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CPG marketers: Focus on data to boost engagement and sales

CPG marketers: Focus on data to boost engagement and sales

by Blake DeCola October 4, 2018

Digital disruption is creating a host of challenges for consumer-packaged goods companies. Consumer preferences and shopping habits are changing as technology evolves. More than 90 percent of consumers now own a smartphone and mobile shopping is on the rise. Research firm Forrester estimates that U.S. consumers will spend $93.5 billion in retail purchases on their smartphones this year and $175.4 billion in 2022. Shopping is happening anywhere and anytime, driving a 16 percent growth in e-commerce in 2017. 

Popular startup brands like Dollar Shave Club and RXBar, which have designed their products and business models around digital channels, are on the rise and continue to attract customers while adding more competition to the CPG landscape.

In light of these trends, legacy CPG brands are re-thinking their approach to brand building and customer engagement. However, they continue to be challenged by data. They either lack customer and transaction data, which is typically owned by retailers, or the accuracy and validity of the data they do have is questionable. Without e-commerce sites or access to sales data at the retail level, their data sets are often incomplete or missing pieces.

CPG marketers can succeed in this environment by employing the following data best practices and techniques:

Identify gaps in your data. A brand’s entire marketing team should meet and assess the data sets they have and use. It’s important to sit down and honestly answer these questions:

  • Identity – Are your customer IDs connected to a verified name and address? What percentage of your customer file can you deliver a message to on a verified online ID (otherwise known as reach)?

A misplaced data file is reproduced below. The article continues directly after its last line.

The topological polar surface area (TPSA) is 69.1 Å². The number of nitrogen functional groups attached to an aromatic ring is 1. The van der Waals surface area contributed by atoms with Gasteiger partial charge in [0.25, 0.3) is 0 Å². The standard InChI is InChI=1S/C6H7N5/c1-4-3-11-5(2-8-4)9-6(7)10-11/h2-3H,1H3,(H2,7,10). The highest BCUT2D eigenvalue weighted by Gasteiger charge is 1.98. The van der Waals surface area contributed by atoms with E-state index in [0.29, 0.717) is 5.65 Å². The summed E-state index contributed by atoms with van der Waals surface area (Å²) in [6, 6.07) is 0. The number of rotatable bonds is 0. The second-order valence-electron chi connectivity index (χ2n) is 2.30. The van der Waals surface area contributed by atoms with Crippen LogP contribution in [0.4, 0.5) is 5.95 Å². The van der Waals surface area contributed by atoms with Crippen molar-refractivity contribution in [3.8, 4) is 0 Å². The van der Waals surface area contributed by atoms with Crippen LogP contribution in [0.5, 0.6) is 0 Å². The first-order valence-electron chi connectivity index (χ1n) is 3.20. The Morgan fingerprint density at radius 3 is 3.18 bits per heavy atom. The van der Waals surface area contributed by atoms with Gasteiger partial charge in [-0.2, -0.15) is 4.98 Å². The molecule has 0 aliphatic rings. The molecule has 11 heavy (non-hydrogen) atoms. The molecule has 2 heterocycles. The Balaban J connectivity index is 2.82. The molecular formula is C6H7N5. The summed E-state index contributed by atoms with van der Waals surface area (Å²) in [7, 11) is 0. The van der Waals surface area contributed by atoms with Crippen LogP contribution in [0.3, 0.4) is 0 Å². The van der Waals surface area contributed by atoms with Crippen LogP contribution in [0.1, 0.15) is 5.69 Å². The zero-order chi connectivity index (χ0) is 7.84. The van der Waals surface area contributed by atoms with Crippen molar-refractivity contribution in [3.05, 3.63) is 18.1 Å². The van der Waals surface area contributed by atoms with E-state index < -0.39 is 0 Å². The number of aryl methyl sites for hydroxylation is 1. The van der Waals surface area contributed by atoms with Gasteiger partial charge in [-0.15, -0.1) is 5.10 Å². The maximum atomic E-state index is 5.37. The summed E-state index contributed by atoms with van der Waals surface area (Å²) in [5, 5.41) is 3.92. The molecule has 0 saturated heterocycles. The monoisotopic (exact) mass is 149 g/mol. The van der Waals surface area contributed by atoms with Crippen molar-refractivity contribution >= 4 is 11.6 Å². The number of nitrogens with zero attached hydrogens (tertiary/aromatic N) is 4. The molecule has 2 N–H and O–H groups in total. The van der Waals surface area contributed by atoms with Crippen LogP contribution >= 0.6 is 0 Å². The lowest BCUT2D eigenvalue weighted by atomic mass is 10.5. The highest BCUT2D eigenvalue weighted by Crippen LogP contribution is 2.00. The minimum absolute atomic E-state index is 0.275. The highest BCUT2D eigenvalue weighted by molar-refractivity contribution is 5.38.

• Consumer profiles – How many people-based profiles do you have? What granularity of transaction data is available? For example, can you see SKU-level transactions?
  • Persistency – What percentage of the individuals can you maintain an ongoing connection with over a 12-month period?

After the gaps and opportunities are acknowledged, the marketing team can focus on building and maintaining an accurate and stable data set that drives effective customer engagement.

Read: Other questions to ask DMP vendors

Focus on first-party data that's connected to real people. All brands have what our industry calls first-party data. First-party data comes in many forms and can be collect through various interactions that customers have with the brand. These include customer-submitted data (i.e. customer attributes and demographics such as name, gender, location, birthday, etc.), transactional and subscription data, product/content interactions and behavioral data, customer service data, marketing interactions and other derived information. Activating first-party data is not without its challenges and typically requires investing in processes or external partners.

For brands, the strongest and most accurate data sets are connected to real people rather than device-level data. (Note: this data is either submitted knowingly by the customer or captured in known interactions.) Focusing on data that’s connected to real people across multiple devices allows brands to confidently engage the right individuals with the right message, in the right place and at the right time.

Use custom audience models to find the best prospects. Retailers and their data partners have made strides to provide CPG brands with greater visibility into who is purchasing their products, how often, the most popular SKUs, etc. by sharing in-store purchase data. Some data partners have the ability to connect that retail-level data to U.S. households. From there, CPG marketers are able to create custom audience models that hone in on the best prospective customers they should be engaging with. Custom audience models use data about a brand’s existing shoppers, shoppers in a specific product or brand category, shoppers who purchase with competitors and more to identify those that are most likely to shop their brand.  

Keep in mind, these data sets only go as deep as the household level it should be the individual level. Marketers should ask their partners for detailed information about the data they’re providing – does it map back to a household or individual? Is it connected to real people?

In summary, CPG brands will continue to make marketing and customer engagement more data-driven and personalized. While they may lag behind other industries in terms of their ability to leverage data at scale, progress is being made and will move the industry forward. CPG brands can set themselves up for future success by ensuring they have the most accurate and robust data set possible to activate and measure against. A strong data foundation is the key to effective marketing and will support long-term growth.   

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